William Henry Barker

Name

William Henry Barker

Conflict

First World War

Date of Death / Age

28/04/1917
27

Rank, Service Number & Service Details

Private
235129
Northumberland Fusiliers
25th Bn.

Awards

British War and Victory medals

Cemetery/Memorial

LONDON CEMETERY, NEUVILLE-VITASSE
Memorial Panel 1.
France

Headstone

>Not Researched

UK Memorials

Stevenage Old Town Memorial St Nicholas' Church Memorial, Stevenage Old Town Holy Trinity Church Memorial Roll of Honour, Stevenage Old Town St Mary the Virgin Church Memorial, Little Wymondley Recorded in Ireland Casualties of World War 1 Records.

Pre War

William was born in Finsbury Park, London in1890 and was the Nephew of John and Ann Deamer of Little Wymondley, Hertfordshire and was living with them in 1901. The 1911 Census records William aged 21, still living with his now widowed aunt in Little Wymondley. His occupation is given as a Farm Labourer. (William George Knight*1 was also boarding with Mrs Beamer, he and William Barker enlisted together with the service numbers 4992 & 4998). He is known to have lived at 3 Church Lane, Stevenage and before joining the Army was employed by Ben Moules of Redcoats Farm, Stevenage. He was a well-known chorister at the Little Wymondley church.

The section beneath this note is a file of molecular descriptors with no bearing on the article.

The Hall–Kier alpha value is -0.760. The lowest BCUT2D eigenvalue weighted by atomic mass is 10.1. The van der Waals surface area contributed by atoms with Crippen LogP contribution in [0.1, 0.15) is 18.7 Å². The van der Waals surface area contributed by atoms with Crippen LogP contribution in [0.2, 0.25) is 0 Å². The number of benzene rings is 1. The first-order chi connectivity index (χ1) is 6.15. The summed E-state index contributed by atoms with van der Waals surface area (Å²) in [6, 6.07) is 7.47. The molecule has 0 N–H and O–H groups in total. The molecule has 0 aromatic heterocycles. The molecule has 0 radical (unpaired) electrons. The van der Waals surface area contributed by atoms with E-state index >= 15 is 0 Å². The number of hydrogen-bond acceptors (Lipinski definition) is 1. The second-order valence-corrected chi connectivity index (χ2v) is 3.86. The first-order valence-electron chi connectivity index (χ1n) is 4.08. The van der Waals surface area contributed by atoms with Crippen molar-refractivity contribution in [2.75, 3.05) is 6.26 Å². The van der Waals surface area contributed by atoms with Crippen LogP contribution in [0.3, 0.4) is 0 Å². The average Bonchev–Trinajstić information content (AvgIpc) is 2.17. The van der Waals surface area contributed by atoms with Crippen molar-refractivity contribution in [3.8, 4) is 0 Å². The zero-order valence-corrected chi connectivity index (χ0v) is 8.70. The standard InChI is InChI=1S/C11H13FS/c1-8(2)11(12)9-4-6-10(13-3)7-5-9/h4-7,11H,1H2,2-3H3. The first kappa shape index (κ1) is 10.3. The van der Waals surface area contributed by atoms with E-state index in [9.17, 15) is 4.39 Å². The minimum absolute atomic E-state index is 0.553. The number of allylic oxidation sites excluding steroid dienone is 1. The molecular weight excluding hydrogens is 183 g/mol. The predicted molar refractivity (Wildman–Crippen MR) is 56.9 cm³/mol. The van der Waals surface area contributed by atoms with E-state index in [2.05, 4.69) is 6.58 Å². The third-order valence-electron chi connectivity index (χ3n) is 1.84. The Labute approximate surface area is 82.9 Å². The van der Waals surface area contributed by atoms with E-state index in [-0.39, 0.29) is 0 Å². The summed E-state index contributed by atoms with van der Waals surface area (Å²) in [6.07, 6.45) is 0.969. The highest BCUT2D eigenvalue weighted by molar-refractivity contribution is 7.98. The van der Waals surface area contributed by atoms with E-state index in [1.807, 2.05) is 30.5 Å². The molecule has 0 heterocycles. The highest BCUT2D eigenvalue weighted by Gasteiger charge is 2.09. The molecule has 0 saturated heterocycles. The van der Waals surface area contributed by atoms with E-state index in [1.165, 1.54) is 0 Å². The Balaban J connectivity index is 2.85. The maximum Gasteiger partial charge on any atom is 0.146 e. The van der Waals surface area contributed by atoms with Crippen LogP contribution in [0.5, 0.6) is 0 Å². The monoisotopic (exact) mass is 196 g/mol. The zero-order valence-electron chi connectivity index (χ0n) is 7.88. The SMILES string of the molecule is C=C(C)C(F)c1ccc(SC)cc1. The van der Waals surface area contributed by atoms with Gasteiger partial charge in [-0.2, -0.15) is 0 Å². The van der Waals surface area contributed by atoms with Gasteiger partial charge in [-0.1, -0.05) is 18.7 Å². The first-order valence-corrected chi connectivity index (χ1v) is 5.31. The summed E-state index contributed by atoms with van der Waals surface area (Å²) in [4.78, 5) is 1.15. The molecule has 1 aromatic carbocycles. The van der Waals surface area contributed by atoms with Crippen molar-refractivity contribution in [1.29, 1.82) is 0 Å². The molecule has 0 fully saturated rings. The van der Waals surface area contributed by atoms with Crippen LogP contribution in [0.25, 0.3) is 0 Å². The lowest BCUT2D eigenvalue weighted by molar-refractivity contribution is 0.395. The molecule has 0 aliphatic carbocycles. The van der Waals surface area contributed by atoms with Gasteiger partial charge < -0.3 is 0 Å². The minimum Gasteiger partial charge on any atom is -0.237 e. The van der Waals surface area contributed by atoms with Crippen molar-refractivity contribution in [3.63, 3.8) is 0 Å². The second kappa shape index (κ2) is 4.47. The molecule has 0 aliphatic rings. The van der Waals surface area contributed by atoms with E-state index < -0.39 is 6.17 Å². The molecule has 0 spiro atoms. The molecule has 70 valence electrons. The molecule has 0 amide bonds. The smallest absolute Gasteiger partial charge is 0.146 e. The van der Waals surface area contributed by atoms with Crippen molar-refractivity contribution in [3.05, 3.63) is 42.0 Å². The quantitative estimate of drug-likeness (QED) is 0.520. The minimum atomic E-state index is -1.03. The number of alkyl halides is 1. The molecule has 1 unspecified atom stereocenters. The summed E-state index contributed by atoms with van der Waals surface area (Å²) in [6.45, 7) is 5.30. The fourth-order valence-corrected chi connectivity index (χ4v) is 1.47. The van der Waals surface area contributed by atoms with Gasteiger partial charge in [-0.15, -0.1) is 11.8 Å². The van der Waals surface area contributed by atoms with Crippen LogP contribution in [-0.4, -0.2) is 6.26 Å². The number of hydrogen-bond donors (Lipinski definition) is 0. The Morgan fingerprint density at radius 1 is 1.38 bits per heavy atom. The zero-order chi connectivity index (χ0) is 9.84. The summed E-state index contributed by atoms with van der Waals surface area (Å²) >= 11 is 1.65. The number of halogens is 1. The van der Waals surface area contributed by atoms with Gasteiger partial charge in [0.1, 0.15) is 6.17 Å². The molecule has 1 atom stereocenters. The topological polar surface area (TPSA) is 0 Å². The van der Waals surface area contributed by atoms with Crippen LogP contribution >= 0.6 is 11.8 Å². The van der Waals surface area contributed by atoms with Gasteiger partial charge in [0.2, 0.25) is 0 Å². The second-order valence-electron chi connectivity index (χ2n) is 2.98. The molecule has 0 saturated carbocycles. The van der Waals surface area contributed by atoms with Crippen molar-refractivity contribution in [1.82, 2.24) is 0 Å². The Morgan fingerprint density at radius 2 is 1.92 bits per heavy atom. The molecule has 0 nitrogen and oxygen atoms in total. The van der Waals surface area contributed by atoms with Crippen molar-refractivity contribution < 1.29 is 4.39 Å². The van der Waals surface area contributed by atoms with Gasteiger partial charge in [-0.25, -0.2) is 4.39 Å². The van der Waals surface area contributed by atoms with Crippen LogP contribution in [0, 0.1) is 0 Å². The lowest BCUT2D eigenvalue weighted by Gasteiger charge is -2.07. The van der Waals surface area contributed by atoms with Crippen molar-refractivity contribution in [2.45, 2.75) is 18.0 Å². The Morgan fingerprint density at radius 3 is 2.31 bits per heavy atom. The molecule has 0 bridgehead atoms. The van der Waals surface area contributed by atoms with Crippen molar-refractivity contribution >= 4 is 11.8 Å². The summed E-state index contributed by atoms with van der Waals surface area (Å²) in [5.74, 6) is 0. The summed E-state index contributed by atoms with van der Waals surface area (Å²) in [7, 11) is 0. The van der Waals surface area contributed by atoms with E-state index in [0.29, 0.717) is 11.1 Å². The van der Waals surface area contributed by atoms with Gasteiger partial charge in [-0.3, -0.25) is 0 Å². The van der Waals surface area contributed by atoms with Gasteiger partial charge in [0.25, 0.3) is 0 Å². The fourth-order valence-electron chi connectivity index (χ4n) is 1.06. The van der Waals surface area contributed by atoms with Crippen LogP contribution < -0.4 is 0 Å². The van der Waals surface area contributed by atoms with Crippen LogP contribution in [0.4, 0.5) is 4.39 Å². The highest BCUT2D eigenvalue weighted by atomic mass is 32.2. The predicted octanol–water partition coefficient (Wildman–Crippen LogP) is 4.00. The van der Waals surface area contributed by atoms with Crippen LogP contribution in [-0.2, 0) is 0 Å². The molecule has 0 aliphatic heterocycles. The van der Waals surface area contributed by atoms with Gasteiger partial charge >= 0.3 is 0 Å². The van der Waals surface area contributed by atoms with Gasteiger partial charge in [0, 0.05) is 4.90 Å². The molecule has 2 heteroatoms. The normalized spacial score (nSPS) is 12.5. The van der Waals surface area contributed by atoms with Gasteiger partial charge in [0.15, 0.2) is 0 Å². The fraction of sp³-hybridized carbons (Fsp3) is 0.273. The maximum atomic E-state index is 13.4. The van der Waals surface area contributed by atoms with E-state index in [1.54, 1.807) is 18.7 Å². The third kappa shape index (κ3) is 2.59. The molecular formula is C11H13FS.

Wartime Service

William was initially enlisted, like many men, into the Bedfordshire Regiment but was later transferred to the Hertfordshire Regiment. Whilst serving with this unit he was wounded in the leg. On making a recovery he re-joined the Hertfordshire’s but was transferred again, this time to the Northumberland Fusiliers. On the 28th April 1917 the Battalion were positioned near Fampoux. They were ordered to attack German positions in the area and at 4.25am the assault began. However, the Battalion was subjected to devastating machine gun and artillery fire and the assault ground to a halt. At 11.00am the German troops counter-attacked and the Battalion were unable to attain their objective. The Battalion Commanding Officer blamed the loss of the British objective on poorly trained drafts recently received from England. William is believed to be buried in the London Cemetery, Neuville-Vitasse, France, and his name is recorded on a screen wall. The panels bear the names of casualties whose unidentified graves lay in the cemetery having been re-buried there after their original graves were destroyed by shell fire.

Additional Information

www.stevenageatwar.com *1 William Knight was Killed in Action on the 31st July 1917, at the Battle of St Julien).

Acknowledgments

Paul Johnson, Stuart Osborne